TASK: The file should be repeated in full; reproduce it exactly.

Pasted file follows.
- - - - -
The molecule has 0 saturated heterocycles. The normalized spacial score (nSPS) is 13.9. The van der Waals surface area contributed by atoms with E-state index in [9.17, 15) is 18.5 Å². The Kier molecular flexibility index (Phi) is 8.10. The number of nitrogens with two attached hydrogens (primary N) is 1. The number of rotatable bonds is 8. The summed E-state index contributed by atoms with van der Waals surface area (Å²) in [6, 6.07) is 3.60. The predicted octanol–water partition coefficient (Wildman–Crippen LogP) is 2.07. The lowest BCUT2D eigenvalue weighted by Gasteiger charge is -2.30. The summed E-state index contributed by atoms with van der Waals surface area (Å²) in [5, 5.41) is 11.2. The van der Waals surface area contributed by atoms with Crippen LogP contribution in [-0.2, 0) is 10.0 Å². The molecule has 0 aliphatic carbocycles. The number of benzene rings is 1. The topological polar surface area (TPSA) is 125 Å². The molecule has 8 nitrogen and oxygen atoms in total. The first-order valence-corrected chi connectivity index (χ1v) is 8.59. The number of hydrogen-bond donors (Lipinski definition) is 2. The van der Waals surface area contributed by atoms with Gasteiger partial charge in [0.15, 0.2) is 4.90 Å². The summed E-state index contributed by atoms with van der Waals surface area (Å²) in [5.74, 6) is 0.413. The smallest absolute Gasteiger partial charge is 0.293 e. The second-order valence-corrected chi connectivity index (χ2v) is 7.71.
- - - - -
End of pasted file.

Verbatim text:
The molecule has 0 saturated heterocycles. The normalized spacial score (nSPS) is 13.9. The van der Waals surface area contributed by atoms with E-state index in [9.17, 15) is 18.5 Å². The Kier molecular flexibility index (Phi) is 8.10. The number of nitrogens with two attached hydrogens (primary N) is 1. The number of rotatable bonds is 8. The summed E-state index contributed by atoms with van der Waals surface area (Å²) in [6, 6.07) is 3.60. The predicted octanol–water partition coefficient (Wildman–Crippen LogP) is 2.07. The lowest BCUT2D eigenvalue weighted by Gasteiger charge is -2.30. The summed E-state index contributed by atoms with van der Waals surface area (Å²) in [5, 5.41) is 11.2. The van der Waals surface area contributed by atoms with Crippen LogP contribution in [-0.2, 0) is 10.0 Å². The molecule has 0 aliphatic carbocycles. The number of benzene rings is 1. The topological polar surface area (TPSA) is 125 Å². The molecule has 8 nitrogen and oxygen atoms in total. The first-order valence-corrected chi connectivity index (χ1v) is 8.59. The number of hydrogen-bond donors (Lipinski definition) is 2. The van der Waals surface area contributed by atoms with Gasteiger partial charge in [0.15, 0.2) is 4.90 Å². The summed E-state index contributed by atoms with van der Waals surface area (Å²) in [5.74, 6) is 0.413. The smallest absolute Gasteiger partial charge is 0.293 e. The second-order valence-corrected chi connectivity index (χ2v) is 7.71.